“Citizenship is a universal right for everyone,” he said, adding, “We must discover new horizons for our fellow citizens, so that everyone feels that Iraq is their home.”

In this regard, he suggested that perhaps now is the time “to separate religion from the state and build a civil state, as the Christians West has done for a long time, and as the state of Sudan is doing in these days!”

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Cameroon: Pope mourns as Africa loses foremost cardinal

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Cameroon: Pope mourns as Africa loses foremost cardinal

Pope Francis has expressed his condolences for the death of Cardinal Christian Tumi, the African nation’s first Cardinal created by Pope St. John Paul II in 1988.

The Cameroon’s lone cardinal passed away on Good Friday, April 2, in a clinic in the Cameroonian city of Douala.

Pope Francis sent a telegram on Easter Sunday to express his condolences for the Cardinal’s death.
The Pope’s message was addressed to Archbishop Samuel Kleda, the Archbishop of Douala and Cardinal Tumi’s successor.

“On learning with sorrow of the death of our brother Cardinal Christian Tumi, I wish to express my condolences and my union in prayer with the College of Cardinals, the family and friends of the deceased, as well as with all those who mourn him,” wrote the Pope.

He added that Cardinal Tumi “left an unforgettable mark on the Church and on the social and political life” of Cameroon.

Cardinal Tumi served from 1979 as the Bishop of Yagoua, then as the Archbishop of Garoua, and finally as the Archbishop of Douala until his retirement in 2009.

Pope Francis said the late Cardinal always committed himself “courageously to the defense of democracy and the promotion of human rights.”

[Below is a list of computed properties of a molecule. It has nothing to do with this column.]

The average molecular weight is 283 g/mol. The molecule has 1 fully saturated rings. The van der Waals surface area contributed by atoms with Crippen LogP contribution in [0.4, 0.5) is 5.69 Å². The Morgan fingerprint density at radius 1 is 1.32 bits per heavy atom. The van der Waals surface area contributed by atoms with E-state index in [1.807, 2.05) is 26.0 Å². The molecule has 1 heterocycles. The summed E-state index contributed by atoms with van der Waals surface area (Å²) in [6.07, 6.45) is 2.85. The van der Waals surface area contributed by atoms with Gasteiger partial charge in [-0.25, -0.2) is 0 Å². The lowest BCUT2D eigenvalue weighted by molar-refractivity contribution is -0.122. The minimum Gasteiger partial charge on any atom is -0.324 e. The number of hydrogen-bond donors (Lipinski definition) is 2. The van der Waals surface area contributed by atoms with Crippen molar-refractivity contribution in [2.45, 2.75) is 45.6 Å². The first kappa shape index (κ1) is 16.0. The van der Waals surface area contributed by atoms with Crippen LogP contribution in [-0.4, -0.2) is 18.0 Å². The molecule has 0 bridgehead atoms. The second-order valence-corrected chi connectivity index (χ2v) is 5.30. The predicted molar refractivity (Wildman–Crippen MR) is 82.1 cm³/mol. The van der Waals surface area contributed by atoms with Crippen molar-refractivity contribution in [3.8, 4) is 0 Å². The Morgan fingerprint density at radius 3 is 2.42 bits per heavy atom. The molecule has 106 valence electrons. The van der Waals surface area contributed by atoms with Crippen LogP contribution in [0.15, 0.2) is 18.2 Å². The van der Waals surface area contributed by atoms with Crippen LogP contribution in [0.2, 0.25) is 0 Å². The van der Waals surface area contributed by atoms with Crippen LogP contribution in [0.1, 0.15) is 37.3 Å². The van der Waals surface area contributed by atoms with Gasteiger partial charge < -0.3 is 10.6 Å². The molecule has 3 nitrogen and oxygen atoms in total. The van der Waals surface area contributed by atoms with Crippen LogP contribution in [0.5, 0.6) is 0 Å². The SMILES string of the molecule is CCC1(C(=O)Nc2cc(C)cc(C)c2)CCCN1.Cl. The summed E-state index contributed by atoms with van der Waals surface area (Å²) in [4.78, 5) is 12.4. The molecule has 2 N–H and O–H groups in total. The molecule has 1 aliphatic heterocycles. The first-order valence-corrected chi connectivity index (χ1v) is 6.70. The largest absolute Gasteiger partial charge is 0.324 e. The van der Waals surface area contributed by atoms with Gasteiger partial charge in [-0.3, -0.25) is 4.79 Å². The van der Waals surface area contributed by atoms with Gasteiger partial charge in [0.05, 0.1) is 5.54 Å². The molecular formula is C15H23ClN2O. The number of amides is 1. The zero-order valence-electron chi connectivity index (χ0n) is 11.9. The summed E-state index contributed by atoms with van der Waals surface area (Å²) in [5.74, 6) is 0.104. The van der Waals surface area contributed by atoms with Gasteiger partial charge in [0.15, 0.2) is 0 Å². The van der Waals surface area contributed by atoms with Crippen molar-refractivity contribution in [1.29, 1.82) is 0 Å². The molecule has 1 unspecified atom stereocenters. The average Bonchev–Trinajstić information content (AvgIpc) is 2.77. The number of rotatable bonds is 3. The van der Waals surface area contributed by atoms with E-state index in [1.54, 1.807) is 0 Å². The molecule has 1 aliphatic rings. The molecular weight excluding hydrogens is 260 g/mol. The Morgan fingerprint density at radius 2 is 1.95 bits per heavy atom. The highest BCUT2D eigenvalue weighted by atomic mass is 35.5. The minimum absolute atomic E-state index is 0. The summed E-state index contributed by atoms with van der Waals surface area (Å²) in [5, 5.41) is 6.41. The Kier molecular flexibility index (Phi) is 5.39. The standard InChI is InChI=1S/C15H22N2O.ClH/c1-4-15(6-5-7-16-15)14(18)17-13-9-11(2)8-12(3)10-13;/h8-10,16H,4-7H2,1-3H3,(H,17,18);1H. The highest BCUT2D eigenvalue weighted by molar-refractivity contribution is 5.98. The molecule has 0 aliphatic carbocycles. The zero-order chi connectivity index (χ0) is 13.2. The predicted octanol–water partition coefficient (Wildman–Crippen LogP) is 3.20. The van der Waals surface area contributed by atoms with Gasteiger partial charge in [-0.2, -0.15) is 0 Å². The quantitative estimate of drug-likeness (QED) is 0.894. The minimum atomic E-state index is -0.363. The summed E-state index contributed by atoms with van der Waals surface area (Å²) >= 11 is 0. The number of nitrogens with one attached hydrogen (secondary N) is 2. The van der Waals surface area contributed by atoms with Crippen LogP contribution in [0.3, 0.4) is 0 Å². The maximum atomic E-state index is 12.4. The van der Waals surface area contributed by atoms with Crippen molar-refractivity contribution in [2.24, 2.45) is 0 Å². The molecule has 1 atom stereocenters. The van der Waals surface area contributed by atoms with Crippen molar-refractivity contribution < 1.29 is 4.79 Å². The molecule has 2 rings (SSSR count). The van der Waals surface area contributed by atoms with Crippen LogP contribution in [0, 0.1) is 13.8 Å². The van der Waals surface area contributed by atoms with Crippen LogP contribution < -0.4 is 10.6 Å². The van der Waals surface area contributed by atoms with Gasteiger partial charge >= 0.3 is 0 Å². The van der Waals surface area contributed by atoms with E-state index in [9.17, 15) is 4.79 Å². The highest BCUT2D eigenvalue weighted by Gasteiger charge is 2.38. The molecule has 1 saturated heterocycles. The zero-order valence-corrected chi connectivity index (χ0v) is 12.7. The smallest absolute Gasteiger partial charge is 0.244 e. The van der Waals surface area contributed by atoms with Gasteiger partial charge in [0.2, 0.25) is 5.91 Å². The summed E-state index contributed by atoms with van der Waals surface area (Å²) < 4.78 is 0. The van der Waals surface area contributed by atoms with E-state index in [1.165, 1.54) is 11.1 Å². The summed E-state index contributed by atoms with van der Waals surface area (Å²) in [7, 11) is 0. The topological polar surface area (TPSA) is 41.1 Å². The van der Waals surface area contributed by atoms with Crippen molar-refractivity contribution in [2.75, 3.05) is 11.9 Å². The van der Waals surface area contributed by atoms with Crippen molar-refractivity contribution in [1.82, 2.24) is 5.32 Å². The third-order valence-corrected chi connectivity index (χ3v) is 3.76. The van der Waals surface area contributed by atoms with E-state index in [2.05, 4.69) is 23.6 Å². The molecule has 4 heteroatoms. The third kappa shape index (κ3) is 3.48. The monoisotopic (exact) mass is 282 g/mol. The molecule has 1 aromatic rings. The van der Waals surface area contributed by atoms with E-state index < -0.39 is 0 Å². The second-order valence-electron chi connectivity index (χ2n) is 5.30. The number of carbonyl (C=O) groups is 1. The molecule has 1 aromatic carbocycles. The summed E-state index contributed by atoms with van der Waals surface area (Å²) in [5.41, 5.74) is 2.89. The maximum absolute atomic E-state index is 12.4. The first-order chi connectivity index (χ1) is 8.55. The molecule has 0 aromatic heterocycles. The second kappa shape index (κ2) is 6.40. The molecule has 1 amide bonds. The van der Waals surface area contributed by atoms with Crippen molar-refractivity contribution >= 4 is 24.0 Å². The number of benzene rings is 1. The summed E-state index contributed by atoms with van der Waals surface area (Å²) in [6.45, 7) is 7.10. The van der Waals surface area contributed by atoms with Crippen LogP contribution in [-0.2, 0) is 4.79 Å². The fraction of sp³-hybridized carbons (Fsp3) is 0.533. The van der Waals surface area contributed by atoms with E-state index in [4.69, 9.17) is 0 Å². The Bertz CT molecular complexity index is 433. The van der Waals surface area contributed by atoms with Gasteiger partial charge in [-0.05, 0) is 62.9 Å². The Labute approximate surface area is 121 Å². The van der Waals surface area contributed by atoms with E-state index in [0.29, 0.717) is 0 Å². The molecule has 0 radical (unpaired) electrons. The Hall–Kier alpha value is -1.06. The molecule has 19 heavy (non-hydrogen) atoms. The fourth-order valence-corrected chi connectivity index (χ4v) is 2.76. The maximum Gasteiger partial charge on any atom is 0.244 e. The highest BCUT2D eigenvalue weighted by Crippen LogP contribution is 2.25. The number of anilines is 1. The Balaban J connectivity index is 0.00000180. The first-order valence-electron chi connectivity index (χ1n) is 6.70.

He also praised Cardinal Tumi’s desire to promote peace and reconciliation “in his old age.”
“He was a faithful collaborator of the Popes, assuming various offices in the Roman Curia,” wrote Pope Francis. “May the Lord welcome His servant into His peace and joy!”

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United States: Easter, God’s remedy for grieving hearts – Cardinal preaches

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United States: Easter, God's remedy for grieving hearts - Cardinal preaches

The risen Christ on Easter offers hope to people experiencing sorrows in their everyday lives and in the midst of the coronavirus pandemic, Washington Cardinal Wilton D. Gregory said at an Easter Mass at the Basilica of the National Shrine of the Immaculate Conception.

“Easter is an unfolding experience of hope – hope at the very moment of grief,” Cardinal Gregory said in his homily, adding that “Easter is God’s remedy for the grieving heart.”

The Washington’s archbishop noted that in the face of the current global pandemic, he as a priest continues to grieve for the sorrow of people who must bear the loss of their loved ones in isolation, as people died of COVID-19 without family members being able to be with them.

He said he knows that he will encounter the loss of more family and friends, and that he himself will die one day.

“Still, Easter promises me and it promises you that the fear and grieving that those moments will surely offer are not our ultimate human destiny,” he said, adding, “Mary Magdalene went to the tomb to grieve; she came away filled with hope and with joy.”

Gregory said Easter “brings together many people who long to change their own sorrows to joy, their own doubts into hope and their own fears into faith.”

The message of Easter, he said, is that Christ is risen and death has been defeated.
“Easter gives us something to say in the very face of death – and that is Life and Alleluia